In Idaho's Region 5, which encompasses eight counties, including Blaine, there are 172 foster families, Peckenpaugh said.
"Our county, like every other, has a huge need," said certified foster parent Mary Poppen, the director of The Music Garden, a pre-school in Ketchum.
"It's raising exponentially, especially with methamphetine use. I've been told that's the No. 1 reason for placement now nationwide. The numbers are staggering. They say 60 percent of foster kids will never be placed. Currently, I have another child that I've had for four months and who will probably be with me another six to eight months."
The anonymous foster mother in Hailey agreed.
"Short- and long-term support is needed. To be able to spend one or six months with a child and make a difference is an amazing gift. At the foster parent conferences and in training, the stories and inspirations from the people who have had 400 to 600 children over a lifetime are very inspiring. They've had former foster children come back and say, 'I was with you for three months and witnessed a family life and gained insight into what was possible. Now I'm married and have kids.'
"The reason these stories are valuable is that when the children are with you it's challenging. It feels at that moment that you don't have the ability to make change. They do end up with lifetime scars, but they can also end up with a lifetime of hope.
"I've had as young as 3 months and as old as 12, but I have a special needs child, a son who I adopted.
"You don't go into it without knowing there'll be risk. Training gives you enough warning, but you brace yourself, like when a loved one is ill. Even if you're prepared there is heartbreak. The thing I have found is it always ends up working out for the best. It's an incredible gift. I remind myself not to whine anymore."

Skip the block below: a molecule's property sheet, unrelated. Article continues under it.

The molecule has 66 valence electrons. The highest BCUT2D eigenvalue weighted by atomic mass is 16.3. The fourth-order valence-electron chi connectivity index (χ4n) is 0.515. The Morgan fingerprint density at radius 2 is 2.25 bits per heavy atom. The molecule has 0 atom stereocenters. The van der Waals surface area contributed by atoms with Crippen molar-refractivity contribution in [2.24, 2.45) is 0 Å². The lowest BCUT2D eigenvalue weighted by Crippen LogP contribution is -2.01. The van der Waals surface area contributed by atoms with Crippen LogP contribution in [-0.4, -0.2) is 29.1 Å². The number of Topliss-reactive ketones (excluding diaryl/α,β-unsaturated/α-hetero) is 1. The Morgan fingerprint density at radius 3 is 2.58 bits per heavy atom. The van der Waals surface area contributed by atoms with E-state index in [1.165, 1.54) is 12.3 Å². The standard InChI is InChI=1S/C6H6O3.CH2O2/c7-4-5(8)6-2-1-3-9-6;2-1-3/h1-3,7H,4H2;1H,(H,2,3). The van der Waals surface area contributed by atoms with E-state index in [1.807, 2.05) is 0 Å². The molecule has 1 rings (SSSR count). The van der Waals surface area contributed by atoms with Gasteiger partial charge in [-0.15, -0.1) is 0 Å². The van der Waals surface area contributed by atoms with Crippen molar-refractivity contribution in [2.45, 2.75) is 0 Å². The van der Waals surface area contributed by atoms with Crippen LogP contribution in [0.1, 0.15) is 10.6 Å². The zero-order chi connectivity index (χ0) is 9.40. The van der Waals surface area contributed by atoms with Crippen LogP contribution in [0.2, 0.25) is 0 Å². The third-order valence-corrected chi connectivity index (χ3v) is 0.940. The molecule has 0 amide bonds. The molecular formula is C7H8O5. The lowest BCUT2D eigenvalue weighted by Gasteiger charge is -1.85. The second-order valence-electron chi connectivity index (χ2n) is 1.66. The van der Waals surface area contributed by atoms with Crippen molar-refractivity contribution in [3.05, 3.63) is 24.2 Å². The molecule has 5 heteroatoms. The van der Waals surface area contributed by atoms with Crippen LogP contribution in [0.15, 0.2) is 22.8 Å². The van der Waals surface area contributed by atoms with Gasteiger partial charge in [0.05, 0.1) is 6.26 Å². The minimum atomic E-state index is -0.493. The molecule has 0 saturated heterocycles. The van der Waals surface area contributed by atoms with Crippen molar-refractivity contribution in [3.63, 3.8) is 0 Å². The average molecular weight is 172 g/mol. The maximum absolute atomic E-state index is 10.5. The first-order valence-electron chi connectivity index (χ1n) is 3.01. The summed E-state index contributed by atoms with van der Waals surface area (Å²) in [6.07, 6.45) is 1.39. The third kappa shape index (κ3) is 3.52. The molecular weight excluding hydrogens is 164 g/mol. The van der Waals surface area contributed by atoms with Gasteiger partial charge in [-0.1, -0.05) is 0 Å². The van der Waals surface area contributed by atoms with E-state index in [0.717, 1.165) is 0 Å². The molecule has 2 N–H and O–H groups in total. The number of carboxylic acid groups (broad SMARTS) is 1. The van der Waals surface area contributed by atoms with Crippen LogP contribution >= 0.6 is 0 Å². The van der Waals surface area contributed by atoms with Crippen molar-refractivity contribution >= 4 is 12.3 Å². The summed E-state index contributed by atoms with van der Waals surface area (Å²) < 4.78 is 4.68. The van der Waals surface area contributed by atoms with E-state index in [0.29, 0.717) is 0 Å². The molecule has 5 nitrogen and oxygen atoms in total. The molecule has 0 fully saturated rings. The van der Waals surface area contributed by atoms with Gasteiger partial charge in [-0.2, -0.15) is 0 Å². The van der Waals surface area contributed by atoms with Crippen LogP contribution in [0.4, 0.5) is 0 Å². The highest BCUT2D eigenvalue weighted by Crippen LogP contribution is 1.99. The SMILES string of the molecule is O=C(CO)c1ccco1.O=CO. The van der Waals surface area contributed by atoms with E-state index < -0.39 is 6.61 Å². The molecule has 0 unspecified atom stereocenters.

Poppen also went into foster care because of her desire to be a parent.
"I thought maybe foster care would be the way I was going to be a parent in this lifetime," Poppen said. "I went through the six-week PRIDE Training and at the last class I was told about my first foster child and asked if I could take her. I was also told about 8-month-old Jacqueline, who I ended up adopting. She was with another family, then I got her at 11 months old.
"They have to do family search to make sure the infant doesn't have a relative who wants them. They search that out very carefully first and go through the process of the termination of the parent's rights."
Poppen, who is around children every day, has had seven foster children in two years and said she'll continue with it until more people become certified.
"Every situation is so different, you have to go in open-minded and open-hearted. The thing people may not understand is that you can specify ages and gender and specify long-term or short-term. You are never obligated to say yes, you can always say no."
Miranda and Nathan Taylor have two children, 4 and 6 years old, and live in Ketchum. They have one foster child living with them now.
"My cousin did it in Wyoming, and my aunt had fostered a Down syndrome kid," Miranda Taylor said. "We thought that was awesome. Usually we have a month in between, and we took the last months off. It's kind of draining. Mostly they have been teenage girls, some toddlers and babies. Two sisters were with us, and then their other sister came for a time. If there are siblings, they try to keep them together as much as possible. We took the three sisters out to lunch a month ago in Twin where they live.
"It's challenging working with the kids and then letting them go. Even though we work towards when they do go home, it's sad when they go.
"We're planning on adopting in the future, from Haiti," she said. "We've been drawn to it. I'm in touch with an adoption agency down there."
For more information on foster care, the Idaho Department of Health and Welfare operates a CareLine at (800) 926-2588, and a separate foster care hotline at (866) 4ID-KIDS.